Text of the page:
Karin Brandt

Earlier this month, the Boston Zoning Board of Appeals rejected a project that would have brought a sustainable multifamily building where 40 percent of its units were affordable housing and space for local businesses at below-market rents to the Roslindale neighborhood.

The reason? The project at 4198 Washington St. did not include on-site parking, in a Boston neighborhood that where multiple bus routes intersect, and which has an MBTA commuter rail station within walking distance. This decision was in direct opposition to the vision outlined for a more equitable city in Imagine Boston 2030, which placed housing affordability as the No. 1 priority and included modernizing policy to reduce parking demand as a key transportation goal.

If parking spaces trumped affordable housing in a neighborhood with one of the lowest numbers of income-restricted units in the city of Boston (12 percent in Roslindale versus 19 percent citywide), it begs the question: Why have a citywide planning framework if it’s ignored when decisions are being made?

This decision to prioritize cars instead of people sparked outcries from housing advocates across the city not only because of the parking issue but also because of the strong community support for the project and the developer’s dedication to incorporating community feedback into the final plans. Yet, at the same time, issues of equity were a primary concern cited by ZBA members; in particular, a lack of on-site parking was flagged as inequitable. Who decides what equitable planning priorities are in Boston? It is not the responsibility of appointed board members to determine what planning priorities create a more equitable Boston because they, in fact, are not planners or elected leaders.

ZBA Ignored Scores of Project Supporters

The Roslindale project’s developer, Arx Urban, started initial engagement with the community in fall 2020 and then launched a site on coUrbanize in February 2021 to empower people to leave their feedback, ideas and questions online, even if they couldn’t make it to a public meeting. Arx Urban tackled the parking issue head-on from the very first meeting, coming up with a solution to provide future tenants with a monthly stipend for public transportation, bike-share and car-share programs.

Based on other community feedback, the building height was reduced and the structure was set back from a nearby school. Suggestions to collaborate on the school with a mural, add a dedicated parking space for electric car-share and include green space and widen sidewalks were also incorporated.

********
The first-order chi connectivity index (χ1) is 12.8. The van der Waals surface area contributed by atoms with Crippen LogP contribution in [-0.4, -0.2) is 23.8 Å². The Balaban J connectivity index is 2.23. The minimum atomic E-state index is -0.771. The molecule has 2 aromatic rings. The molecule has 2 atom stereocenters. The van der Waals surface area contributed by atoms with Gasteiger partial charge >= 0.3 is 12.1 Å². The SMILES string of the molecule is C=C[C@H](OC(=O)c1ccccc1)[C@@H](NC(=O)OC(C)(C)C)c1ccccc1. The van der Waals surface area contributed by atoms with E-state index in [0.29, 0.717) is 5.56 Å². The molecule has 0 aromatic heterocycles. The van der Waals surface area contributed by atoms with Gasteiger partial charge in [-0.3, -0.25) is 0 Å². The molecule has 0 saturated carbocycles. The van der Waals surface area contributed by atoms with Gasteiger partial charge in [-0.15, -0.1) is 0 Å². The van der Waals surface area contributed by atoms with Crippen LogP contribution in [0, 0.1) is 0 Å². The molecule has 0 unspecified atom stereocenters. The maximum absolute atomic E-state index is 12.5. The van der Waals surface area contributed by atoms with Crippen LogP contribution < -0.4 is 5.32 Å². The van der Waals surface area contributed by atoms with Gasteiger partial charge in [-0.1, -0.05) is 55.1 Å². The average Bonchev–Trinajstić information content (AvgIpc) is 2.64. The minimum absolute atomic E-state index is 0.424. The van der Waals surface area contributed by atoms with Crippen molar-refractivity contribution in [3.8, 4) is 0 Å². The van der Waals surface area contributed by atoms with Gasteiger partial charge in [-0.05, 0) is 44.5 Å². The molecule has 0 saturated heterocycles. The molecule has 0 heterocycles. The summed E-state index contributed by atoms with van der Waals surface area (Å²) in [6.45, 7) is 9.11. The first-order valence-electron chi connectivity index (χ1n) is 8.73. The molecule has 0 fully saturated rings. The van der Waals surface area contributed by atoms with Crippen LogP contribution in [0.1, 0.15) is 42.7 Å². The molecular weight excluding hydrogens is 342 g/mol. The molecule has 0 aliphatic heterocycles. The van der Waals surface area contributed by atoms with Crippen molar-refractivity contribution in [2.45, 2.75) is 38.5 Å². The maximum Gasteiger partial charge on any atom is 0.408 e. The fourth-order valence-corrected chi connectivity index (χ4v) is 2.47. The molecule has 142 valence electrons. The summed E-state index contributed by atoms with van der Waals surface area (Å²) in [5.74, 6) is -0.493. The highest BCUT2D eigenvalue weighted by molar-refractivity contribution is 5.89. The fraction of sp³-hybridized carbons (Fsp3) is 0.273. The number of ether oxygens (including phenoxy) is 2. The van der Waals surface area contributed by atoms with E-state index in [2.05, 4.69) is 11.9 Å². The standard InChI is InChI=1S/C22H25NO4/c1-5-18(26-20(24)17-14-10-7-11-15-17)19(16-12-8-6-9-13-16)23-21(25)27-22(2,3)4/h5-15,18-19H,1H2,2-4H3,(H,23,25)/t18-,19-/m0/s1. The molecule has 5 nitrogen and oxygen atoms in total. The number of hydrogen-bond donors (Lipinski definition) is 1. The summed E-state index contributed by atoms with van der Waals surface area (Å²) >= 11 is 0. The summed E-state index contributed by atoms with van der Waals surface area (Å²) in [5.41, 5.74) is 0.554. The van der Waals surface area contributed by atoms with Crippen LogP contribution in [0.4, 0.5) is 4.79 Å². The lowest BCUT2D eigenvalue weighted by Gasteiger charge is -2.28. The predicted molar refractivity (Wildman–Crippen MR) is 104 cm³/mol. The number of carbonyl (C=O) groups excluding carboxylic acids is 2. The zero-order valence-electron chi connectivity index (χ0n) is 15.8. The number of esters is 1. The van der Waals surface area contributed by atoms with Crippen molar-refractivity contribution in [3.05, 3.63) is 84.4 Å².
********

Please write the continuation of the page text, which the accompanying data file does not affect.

Overall, the Arx Urban team received 52 letters of support for the project and more than 160 comments on coUrbanize, 92 percent with a positive or neutral sentiment. The project also received vocal support from community leaders and elected officials. In short, it would have set a precedent for the kinds of inclusive, affordable and sustainable developments Boston needs.

And yet, the ZBA still rejected the project.

Hope for Change on Horizon

So as a community, where do we go from here?

On Dec. 8, the Zoning Commission is set to make a final decision on a proposal to eliminate off-street parking minimums for affordable housing developments, which has been endorsed by the Boston City Council and the Boston Planning & Development Agency board. That will eliminate a tremendous, unnecessary barrier for affordable housing.

However, that only addresses a symptom, rather than the problem itself. What is the value of time and cost-intensive citywide plans like Imagine Boston 2030 if they don’t guide policy and decisions?

This Roslindale project fulfilled this vision but that seemingly didn’t matter. If the boards such as the ZBA aren’t following these priorities and are instead trying to set their own agendas – like declaring parking an equity issue, in the case of this project – then what is the point of city planning, especially when ZBA meetings are held at extremely inconvenient times for the average person hoping to attend and influence the decisions shaping their neighborhood?

There is an obvious need to educate city residents and officials about the vision that should be steering the policy and development decisions shaping the future of Boston. The average community member probably doesn’t know much about Imagine Boston 2030, even if they participated in the engagement activities related to it years ago. Perhaps even more importantly, this plan should be ingrained in the mission and guide the direction of boards and agencies like the ZBA. The result could be better alignment about where we are headed as a city and decisions with less outcry because they reflect our shared goals.

Mayor Michelle Wu is ushering in a new era of bold, ambitious change for a more equitable Boston. Housing advocates, myself included, are energized by her willingness to overhaul the regulatory process and requirements that are perpetuating the housing crisis in our city – that includes looking at the inherent issues with our city boards, the inequities of public meetings and putting an emphasis on education around planning priorities.

Karin Brandt is CEO and founder of coUrbanize.

Who Defines Equitable Planning and Development Priorities in Boston?

by Banker & Tradesman time to read: 3 min